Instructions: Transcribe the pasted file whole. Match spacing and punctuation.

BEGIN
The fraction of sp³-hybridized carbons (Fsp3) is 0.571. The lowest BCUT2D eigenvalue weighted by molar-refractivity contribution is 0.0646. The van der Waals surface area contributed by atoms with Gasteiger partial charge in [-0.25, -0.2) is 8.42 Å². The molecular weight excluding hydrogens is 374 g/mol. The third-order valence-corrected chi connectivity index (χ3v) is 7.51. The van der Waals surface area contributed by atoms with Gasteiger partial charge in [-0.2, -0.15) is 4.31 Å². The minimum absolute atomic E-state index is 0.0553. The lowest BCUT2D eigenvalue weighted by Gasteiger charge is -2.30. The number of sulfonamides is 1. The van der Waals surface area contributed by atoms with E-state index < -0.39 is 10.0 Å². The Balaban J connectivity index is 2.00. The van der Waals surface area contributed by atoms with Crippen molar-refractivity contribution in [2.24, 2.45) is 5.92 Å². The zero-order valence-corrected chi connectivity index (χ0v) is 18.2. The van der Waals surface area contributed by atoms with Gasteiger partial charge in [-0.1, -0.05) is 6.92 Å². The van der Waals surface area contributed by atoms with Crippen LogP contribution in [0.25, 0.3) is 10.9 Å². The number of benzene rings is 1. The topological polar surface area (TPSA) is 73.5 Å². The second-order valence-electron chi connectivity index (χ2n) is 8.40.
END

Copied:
The fraction of sp³-hybridized carbons (Fsp3) is 0.571. The lowest BCUT2D eigenvalue weighted by molar-refractivity contribution is 0.0646. The van der Waals surface area contributed by atoms with Gasteiger partial charge in [-0.25, -0.2) is 8.42 Å². The molecular weight excluding hydrogens is 374 g/mol. The third-order valence-corrected chi connectivity index (χ3v) is 7.51. The van der Waals surface area contributed by atoms with Gasteiger partial charge in [-0.2, -0.15) is 4.31 Å². The minimum absolute atomic E-state index is 0.0553. The lowest BCUT2D eigenvalue weighted by Gasteiger charge is -2.30. The number of sulfonamides is 1. The van der Waals surface area contributed by atoms with E-state index < -0.39 is 10.0 Å². The Balaban J connectivity index is 2.00. The van der Waals surface area contributed by atoms with Crippen molar-refractivity contribution in [2.24, 2.45) is 5.92 Å². The zero-order valence-corrected chi connectivity index (χ0v) is 18.2. The van der Waals surface area contributed by atoms with Gasteiger partial charge in [-0.1, -0.05) is 6.92 Å². The van der Waals surface area contributed by atoms with Crippen LogP contribution in [0.25, 0.3) is 10.9 Å². The number of benzene rings is 1. The topological polar surface area (TPSA) is 73.5 Å². The second-order valence-electron chi connectivity index (χ2n) is 8.40.